By this time I was getting slightly twitchy that we were spending the entire hour talking about me mememememe ME. H had disclaimed all responsibility for the evening as he’d had a shite day at work and couldn’t think of a single thing to say, but I still felt I was hogging the limelight rather.

And then we discussed anger, in that I don’t seem to be expressing any. I am quite sure H would have had quite a lot to say on that score if he hadn’t been being so polite and H-ish, so I did hasten to mention I snapped at him. So we had to discuss why I feel such a strong need to be scrupulously fair and consider all sides to all stories. At this point H butted in and proved he has absolutely been listening all these years and volunteered that it was to do with my father. So I had to explain that I had been my Daddy’s favourite for years, and how utterly shitty this had been for my sister Trouble, and how it had screwed our relationship up, and there I went, empathising with Trouble and explaining it all from her point of view, which rather made H’s point.

The anger thing is going to be a Big Issue. In that I am so angry about the infertility and loss thing that I think I could chew through a concrete wall, but cannot express it. In that H is extremely uncomfortable with anger, even when it’s not being expressed at him. In that there are rages within me I daren’t tell him about, in case he despises me for them. I think I shall force H to talk about that next time.

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5 responses to “This being what May thought of counselling.

  • This being what H thought of counselling. « Nuts in May

    […] March 4, 2009 Filed under: I must empty my head now, There is a husband — May @ 10:58 pm [May’s version is here. May also promises she did not even read H’s version before she posted […]

  • Artblog

    Damn, I swear to god we could be married to the same man!!!

    I’d go with “dressing it up as ’staying strong”. They care, he showed that. In my husbands case, he was brought up to suppress his feelings, any problems his family had were brushed under the carpet so as not to disturb the gentle flow of their tranquil lives!

    As you can imagine, I was not brought up that way, quite the opposite in fact that equal fireworks between us, clearly!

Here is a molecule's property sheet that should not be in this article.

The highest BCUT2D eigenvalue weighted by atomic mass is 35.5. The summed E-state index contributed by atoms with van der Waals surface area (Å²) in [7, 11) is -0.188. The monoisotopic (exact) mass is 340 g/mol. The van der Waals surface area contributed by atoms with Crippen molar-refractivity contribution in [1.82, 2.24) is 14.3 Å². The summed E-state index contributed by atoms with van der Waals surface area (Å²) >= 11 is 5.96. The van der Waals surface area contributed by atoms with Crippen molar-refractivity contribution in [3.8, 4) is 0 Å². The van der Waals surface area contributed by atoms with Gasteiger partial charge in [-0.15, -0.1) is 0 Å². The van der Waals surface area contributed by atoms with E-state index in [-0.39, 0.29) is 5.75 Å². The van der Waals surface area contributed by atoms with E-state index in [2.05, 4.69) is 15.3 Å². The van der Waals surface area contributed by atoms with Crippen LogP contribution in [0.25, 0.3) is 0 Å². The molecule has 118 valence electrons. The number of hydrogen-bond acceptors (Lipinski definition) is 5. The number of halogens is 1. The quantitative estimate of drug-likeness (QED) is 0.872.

I’d say you’re the same as me.

    And honey, you know, I’m still so angry I could chew through that concrete wall with you next time you have the urge.

    It doesn’t just go away, somehow, you have to learn to cope with the anger. Not easy, but that’s what your Ms C. is for, so keep going but please don’t be acting all cool, cry if you need to. It IS the better way, I promise 🙂

    HUGS XXX

    P.S. If you wanna bitch more, email me. I swear we have the same husband!

  • womb for improvement

    It sounds like you had a lots to get out, and good to be said in the neutral place. Am very impressed that H agreed to share – and your accounts didn’t differ too much (other than H is clearly too much of a gentleman to talk mention the bawling eyes out for 30 mins). I hope it starts to help.

  • Hairy Farmer Family

    It took me years – literally, years – for Counsellor to persuade me that crying was, you know, allowed. Why on earth wasn’t I allowing myself to cry over my lost child? What was shameful about showing my grief?

    Don’t be embarrassed. Forget that you’re British. It’s completely and utterly ok to get that lower lip quivering.

    I’m in full agreement about the ornament – it has to be something that speaks to both of you. I have this photo in our bedroom still, to remind me of previous sadnesses. http://www.flickr.com/photos/25892496@N06/3331665190/
    Funny you should say about not wanting rocks – I had once considered having my 3 due dates put onto one of these http://www.notonthehighstreet.com/letterfest/product/date_stone_doublesided – but the reality is that I stopped trying to remember the dates. And now I can’t.

    The anger will be a tricky one to deal with, I’m sure. But I’m sure you’ve been together long enough not to feel desperately insecure and alarmed if the other one displays an emotion that isn’t run-of-the-mill for you. You’ll know each other a little better by the end of this process, by the sound of it.

  • Helen

    Screw trying to be brave. I too have something to remember my lost ones by – http://www.flickr.com/photos/everydaystranger/379427042/in/set-72157594305516119/ . I had two miscarriages as well, and that whole “trying to be brave” thing is crap when people tell you to do it. Just be you. At some point you’ll be better, even if you may never tuly get over it.

    And be wary of The Anger, darling. The Anger, it can eat you, it can own you. Talk about it with H, talk about it with the counsellor, but get it out of you (says one who still battles with The Anger.)